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Mixtape madness


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SoundCloud has become a platform for many artists to get their start and share their music. Lil Yachty and Desiigner both started out by sharing their mixtapes on SoundCloud, and White Station students are doing the same.  

Arizona Akin (12) and Jaren Logan (11) are students who write and produce their own music, share it on SoundCloud and hand out mixtapes.

Logan started sharing music on SoundCloud after being inspired by other rappers on the internet.

“I want these people to feel me,” Logan said. “ I don’t mean just my school or my city. I mean I want the whole world to hear what I got.”  

Akin did not start sharing his music on SoundCloud until he realized that the internet was where people were really looking for new music. After figuring this out, he adapted and began posting his music everywhere.

When Akin attempted to sell his first mixtape, he planned on selling them for $5. One day, he set up in front of a store, and by the end of the day, he had only made $5. Akin did not want to stop sharing his music, so he decided to hand out his mixtapes for free.

“Even if you don’t have money in your pocket, you shouldn’t be deprived of the music,” Akin said.  

Logan took a different approach. He handed out his first mixtape, “The Chronicles of a Third Wheel,” for free.

“The first year, I was just trying to get out my name and my sound,” Logan said.

He decided to sell his second and newest mixtape, “Primo,” at school and at barbershops around Memphis because he believed that people would listen to music that they actually paid for.

Both Akin and Logan work hard to produce quality content.

“With every song that I write, I try to make it better than the last one,” Akin said.

They both wait until they are struck with inspiration before writing a song.

Their music styles are not only influenced by the people around them and other artists, but also by their feelings and experiences.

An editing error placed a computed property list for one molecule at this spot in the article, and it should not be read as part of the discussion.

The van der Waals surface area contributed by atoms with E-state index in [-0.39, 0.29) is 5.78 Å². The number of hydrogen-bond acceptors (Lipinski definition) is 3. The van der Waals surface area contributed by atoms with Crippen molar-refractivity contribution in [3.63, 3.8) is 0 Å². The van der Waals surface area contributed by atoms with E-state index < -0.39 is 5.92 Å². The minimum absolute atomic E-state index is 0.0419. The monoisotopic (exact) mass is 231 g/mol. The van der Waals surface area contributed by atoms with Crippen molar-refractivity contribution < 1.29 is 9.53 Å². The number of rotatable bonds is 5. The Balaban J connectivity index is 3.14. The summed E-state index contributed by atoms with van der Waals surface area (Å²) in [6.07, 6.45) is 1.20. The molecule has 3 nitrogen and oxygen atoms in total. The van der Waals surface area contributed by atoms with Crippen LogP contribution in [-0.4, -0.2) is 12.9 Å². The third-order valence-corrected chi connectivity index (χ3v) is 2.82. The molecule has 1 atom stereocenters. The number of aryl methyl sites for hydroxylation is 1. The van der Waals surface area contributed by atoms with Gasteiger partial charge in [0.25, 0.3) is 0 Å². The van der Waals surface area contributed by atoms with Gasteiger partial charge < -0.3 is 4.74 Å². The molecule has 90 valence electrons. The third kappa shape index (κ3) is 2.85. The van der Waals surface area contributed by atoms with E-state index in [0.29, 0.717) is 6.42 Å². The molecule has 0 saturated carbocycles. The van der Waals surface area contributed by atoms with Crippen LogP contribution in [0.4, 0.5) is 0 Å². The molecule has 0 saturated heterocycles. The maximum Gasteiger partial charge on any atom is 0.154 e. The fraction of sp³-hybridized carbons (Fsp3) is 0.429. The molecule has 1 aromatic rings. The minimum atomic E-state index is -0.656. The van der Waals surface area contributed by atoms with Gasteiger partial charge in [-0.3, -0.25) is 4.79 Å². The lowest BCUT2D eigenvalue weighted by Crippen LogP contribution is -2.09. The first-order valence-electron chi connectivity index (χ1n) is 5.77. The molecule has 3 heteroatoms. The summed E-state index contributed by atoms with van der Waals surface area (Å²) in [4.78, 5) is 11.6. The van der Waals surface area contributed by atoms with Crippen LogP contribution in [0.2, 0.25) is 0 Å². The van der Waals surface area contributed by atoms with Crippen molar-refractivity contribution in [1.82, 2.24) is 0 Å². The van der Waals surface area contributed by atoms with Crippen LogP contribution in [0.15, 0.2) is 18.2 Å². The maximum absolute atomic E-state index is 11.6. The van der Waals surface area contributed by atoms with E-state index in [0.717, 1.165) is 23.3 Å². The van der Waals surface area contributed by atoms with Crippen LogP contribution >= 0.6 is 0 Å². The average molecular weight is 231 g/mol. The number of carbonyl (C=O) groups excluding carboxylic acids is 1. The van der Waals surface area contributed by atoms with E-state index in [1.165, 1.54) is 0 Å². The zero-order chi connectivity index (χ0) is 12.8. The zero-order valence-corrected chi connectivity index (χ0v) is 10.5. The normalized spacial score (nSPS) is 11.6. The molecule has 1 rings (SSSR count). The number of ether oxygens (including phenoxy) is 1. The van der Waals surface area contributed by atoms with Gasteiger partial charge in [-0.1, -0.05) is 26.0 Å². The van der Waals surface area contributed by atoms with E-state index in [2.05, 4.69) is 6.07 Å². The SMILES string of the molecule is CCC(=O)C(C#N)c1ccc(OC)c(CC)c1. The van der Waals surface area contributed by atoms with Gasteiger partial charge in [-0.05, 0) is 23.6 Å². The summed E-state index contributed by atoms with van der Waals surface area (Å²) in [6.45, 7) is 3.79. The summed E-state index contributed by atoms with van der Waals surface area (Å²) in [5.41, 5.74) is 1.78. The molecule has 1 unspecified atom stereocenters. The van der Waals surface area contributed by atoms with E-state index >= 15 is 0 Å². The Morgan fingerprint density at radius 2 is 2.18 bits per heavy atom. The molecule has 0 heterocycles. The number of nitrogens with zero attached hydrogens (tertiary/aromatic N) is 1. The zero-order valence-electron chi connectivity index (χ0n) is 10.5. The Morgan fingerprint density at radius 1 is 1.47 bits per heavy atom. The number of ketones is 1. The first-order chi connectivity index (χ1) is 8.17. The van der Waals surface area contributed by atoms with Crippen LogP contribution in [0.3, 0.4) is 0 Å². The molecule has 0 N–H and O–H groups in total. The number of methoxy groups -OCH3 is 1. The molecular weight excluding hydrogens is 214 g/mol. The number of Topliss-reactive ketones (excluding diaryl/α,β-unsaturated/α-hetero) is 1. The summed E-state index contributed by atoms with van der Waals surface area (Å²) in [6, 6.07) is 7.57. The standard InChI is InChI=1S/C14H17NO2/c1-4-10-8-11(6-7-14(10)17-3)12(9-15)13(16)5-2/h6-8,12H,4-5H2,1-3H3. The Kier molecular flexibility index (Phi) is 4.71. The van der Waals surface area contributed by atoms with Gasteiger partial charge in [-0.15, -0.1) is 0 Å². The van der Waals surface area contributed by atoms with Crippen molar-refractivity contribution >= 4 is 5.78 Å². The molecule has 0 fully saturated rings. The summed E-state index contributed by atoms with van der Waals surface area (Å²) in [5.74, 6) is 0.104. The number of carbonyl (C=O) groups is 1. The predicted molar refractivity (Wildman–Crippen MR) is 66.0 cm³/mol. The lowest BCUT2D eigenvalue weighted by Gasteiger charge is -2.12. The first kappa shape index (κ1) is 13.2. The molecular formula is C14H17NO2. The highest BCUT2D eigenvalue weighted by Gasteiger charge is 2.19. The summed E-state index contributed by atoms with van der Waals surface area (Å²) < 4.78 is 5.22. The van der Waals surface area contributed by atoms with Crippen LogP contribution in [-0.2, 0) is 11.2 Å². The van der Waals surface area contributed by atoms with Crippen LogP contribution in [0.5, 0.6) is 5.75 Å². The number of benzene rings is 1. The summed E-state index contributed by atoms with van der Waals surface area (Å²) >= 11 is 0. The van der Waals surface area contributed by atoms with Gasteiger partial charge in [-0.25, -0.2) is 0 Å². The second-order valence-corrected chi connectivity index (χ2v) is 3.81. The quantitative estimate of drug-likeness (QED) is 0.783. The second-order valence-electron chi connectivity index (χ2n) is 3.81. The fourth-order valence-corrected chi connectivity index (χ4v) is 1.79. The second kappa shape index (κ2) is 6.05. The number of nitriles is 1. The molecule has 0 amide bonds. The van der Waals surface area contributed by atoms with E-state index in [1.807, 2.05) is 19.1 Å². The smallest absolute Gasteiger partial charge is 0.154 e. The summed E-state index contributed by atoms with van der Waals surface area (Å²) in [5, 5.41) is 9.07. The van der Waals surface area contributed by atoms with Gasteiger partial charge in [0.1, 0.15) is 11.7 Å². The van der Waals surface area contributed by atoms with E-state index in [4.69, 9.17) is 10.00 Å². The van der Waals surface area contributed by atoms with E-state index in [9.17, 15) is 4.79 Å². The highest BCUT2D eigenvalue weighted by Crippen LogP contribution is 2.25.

“I would call myself a reality rapper,” Akin said. In my songs I write about what I’m feeling.” Once they have an idea for what they want to write, they begin searching for beats that match the emotions that they are trying to get across. After finding the perfect beat and writing lyrics, they head into the studio to start recording.

“I’ll be recording two weeks before release, and I’ll be writing as I’m recording,” Logan said. “Nothing sounds right until I make it sound right.”

Both Akin’s and Logan’s passion are evident in all the music that they release, and that is a goal they share: produce music that they are proud to put their names on.

Of course, they receive comments from critics, but their evident self-confidence and the support of their family and friends save them from discouragement. Logan’s self-confidence is one of the main themes prevalent in his music.

“I choose to rap about these topics because I hate being doubted,” Logan said.

Both Logan and Akin are constantly perfecting their craft, and making music has become much more than a hobby for them.

“It’s definitely my career path,” Akin said. “There is no other option for me. It’s either this or nothing.”

Their commitment to creating content consistently is what makes them like other mainstream artists who started out sharing work on the internet and handing out mixtapes. Logan advises that if you want to get started, just share your music everywhere, and get your name and your sound out to as many people as you can.  Maybe one day, Logan and Akin will be among the list of well-known artists who got their starts by sharing their mixtapes.

Jaren Logan
Jaren Logan’s (10) mixtape cover art

Arizona Akin
Arizona Akin’s album cover art


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A publication by the students, about the students, and for the students of White Station High School
Mixtape madness